The rhetoric that Ford has faced as a result is nothing less than revolting. According to Ford’s lawyer, “in the 36 hours since her name became public, Dr. Ford has … been the target of vicious harassment and even death threats.” At one point, her email was hacked, and her family was forced to relocate outside of their home.

No matter what Ford did to prove her honesty, she remained the target of relentless verbal abuse. This is where the problem lies: For some, it doesn’t matter how truthful a person’s story is — they are devoted to harassing victims into silence. They will find reasons to invalidate the experiences of (primarily) women, often with their reasonings deeply rooted in misogyny. 

We’ve all heard the saying before: “boys will be boys.” While victims of sexual assault in the United States are 91% female and 9% male, nearly 99% of perpetartors are men. Yet male perpetrators are given the benefit of the doubt while their female victims often are not offered that same opportunity.

The accusations against Rex Orange County, R. Kelly and Brett Kavanaugh are among many similar instances operating in a vicious cycle. When a woman comes forward accusing a male celebrity or high-ranking official of sexual assault, excuses are made for the male perpetrator while their female victims bear the brunt of the ruthless backlash that should be directed toward their aggressors.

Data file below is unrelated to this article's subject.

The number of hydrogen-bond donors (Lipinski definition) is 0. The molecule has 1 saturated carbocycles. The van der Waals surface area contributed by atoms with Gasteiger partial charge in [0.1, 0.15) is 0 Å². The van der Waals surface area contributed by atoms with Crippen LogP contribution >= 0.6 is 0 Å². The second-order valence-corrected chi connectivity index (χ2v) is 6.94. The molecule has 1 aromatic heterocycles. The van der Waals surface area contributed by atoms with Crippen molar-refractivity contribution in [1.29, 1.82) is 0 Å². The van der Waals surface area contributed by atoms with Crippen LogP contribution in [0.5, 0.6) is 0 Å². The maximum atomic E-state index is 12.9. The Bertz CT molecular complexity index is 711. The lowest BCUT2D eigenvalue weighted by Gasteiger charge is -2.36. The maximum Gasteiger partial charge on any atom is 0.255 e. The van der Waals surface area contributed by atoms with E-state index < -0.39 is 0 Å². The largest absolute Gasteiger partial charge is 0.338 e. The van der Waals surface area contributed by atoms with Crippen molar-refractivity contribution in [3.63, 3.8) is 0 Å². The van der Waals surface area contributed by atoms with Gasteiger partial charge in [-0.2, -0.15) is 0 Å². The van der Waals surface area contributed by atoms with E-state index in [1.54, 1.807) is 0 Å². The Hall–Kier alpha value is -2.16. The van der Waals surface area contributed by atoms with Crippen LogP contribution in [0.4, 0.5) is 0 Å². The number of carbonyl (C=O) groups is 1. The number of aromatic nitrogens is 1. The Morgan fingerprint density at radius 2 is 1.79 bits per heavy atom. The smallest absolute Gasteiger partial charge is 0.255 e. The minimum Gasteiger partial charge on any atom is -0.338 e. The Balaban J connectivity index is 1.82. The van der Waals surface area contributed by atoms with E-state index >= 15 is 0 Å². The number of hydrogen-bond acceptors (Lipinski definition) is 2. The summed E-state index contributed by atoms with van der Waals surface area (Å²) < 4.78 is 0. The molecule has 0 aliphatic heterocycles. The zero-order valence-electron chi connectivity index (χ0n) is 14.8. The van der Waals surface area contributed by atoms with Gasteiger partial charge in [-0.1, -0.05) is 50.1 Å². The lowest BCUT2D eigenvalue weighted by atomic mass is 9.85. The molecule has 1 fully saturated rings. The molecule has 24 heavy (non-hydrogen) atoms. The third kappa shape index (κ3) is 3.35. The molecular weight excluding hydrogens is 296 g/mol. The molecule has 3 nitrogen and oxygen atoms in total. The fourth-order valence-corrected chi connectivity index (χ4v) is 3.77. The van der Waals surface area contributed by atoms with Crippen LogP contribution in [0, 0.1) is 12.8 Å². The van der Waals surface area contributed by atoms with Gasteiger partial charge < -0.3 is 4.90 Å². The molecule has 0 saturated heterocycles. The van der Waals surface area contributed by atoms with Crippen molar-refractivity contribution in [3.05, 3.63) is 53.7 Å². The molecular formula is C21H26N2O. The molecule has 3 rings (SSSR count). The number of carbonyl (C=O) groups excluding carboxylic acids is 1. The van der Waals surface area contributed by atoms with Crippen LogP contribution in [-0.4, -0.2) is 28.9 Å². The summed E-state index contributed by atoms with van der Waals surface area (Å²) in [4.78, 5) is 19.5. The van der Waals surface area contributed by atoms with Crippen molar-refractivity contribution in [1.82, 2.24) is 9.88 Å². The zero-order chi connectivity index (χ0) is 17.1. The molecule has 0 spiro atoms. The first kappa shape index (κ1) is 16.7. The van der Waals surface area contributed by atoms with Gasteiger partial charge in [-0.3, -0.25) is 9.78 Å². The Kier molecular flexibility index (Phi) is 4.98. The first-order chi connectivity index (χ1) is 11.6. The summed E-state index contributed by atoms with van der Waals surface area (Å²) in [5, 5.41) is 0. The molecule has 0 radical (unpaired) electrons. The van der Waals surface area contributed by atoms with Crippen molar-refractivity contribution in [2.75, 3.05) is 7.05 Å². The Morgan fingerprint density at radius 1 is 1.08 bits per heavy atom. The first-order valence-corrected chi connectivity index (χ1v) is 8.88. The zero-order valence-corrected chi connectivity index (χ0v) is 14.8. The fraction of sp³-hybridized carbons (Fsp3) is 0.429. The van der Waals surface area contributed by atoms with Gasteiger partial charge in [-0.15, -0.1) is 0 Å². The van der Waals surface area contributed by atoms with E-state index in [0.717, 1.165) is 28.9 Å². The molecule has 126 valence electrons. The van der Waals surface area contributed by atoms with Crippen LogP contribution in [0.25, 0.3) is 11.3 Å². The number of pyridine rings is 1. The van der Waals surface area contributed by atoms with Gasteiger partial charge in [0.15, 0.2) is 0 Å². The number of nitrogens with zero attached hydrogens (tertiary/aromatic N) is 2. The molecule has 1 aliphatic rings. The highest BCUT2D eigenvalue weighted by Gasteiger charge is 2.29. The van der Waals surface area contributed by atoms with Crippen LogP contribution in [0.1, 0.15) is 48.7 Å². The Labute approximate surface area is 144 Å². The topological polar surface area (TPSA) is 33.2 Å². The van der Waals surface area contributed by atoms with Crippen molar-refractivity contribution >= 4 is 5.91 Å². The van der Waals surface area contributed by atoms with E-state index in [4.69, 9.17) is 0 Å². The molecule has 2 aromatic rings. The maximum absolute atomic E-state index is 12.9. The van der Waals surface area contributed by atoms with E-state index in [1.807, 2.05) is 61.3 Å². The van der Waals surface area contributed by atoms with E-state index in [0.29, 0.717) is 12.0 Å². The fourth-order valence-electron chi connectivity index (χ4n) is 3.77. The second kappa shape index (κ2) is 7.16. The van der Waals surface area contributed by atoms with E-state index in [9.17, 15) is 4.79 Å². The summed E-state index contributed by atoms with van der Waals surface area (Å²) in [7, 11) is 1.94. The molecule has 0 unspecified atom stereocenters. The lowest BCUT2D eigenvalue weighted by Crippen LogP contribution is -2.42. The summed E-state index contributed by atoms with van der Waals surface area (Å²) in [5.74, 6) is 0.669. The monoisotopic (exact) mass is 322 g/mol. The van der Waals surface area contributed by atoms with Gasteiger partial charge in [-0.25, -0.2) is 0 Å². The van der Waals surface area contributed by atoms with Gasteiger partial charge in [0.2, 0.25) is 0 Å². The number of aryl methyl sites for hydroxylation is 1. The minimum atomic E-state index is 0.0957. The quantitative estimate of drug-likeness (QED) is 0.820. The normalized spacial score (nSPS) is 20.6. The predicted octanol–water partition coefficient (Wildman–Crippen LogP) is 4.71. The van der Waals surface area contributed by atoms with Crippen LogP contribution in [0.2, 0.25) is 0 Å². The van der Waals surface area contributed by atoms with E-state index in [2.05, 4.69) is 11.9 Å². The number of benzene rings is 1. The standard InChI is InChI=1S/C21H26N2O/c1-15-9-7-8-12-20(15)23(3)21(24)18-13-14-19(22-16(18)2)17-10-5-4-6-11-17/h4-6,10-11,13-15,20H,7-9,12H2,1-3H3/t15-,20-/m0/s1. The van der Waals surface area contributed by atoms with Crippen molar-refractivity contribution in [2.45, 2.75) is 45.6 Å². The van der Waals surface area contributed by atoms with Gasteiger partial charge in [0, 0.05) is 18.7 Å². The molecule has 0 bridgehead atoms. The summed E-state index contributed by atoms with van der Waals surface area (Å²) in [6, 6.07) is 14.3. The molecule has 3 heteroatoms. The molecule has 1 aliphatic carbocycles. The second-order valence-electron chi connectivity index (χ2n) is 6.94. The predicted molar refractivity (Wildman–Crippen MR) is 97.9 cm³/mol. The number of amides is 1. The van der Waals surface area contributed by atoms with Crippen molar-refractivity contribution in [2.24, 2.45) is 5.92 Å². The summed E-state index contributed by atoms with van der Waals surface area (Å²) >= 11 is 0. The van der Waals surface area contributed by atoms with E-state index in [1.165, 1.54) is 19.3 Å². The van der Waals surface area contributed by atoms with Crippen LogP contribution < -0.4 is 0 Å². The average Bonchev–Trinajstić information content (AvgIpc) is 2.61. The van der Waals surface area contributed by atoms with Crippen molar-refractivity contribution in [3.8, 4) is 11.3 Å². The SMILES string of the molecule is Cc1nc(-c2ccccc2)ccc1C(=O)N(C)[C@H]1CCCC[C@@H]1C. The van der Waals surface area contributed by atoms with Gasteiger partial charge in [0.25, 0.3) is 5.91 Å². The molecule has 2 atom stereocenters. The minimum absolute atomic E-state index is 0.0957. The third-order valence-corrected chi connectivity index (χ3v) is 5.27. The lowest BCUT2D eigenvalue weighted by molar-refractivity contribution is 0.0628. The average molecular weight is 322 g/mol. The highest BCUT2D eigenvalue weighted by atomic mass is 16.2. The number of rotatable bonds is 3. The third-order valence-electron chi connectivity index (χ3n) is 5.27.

The careers of perpetrators are not affected nearly enough. The consequences that R. Kelly faced were few and far between. We live in a world where a viable testimony, numerous witnesses and multiple victims are not enough to prevent an alleged abuser from being appointed to the highest court in the nation. 

Some argue that accusations haphazardly ruin reputations and that accused perpetrators face online harassment and death threats too. The key difference is that victims have to relive their trauma by coming forward and are usually persecuted much harsher than their assaulter for doing so. Although harassment is never tolerable, it is false to imply that the backlash that victims and their accused perpetrators face is one and the same.

Ava Carreiro, GSB ’24, is a marketing major from New Providence, N.J.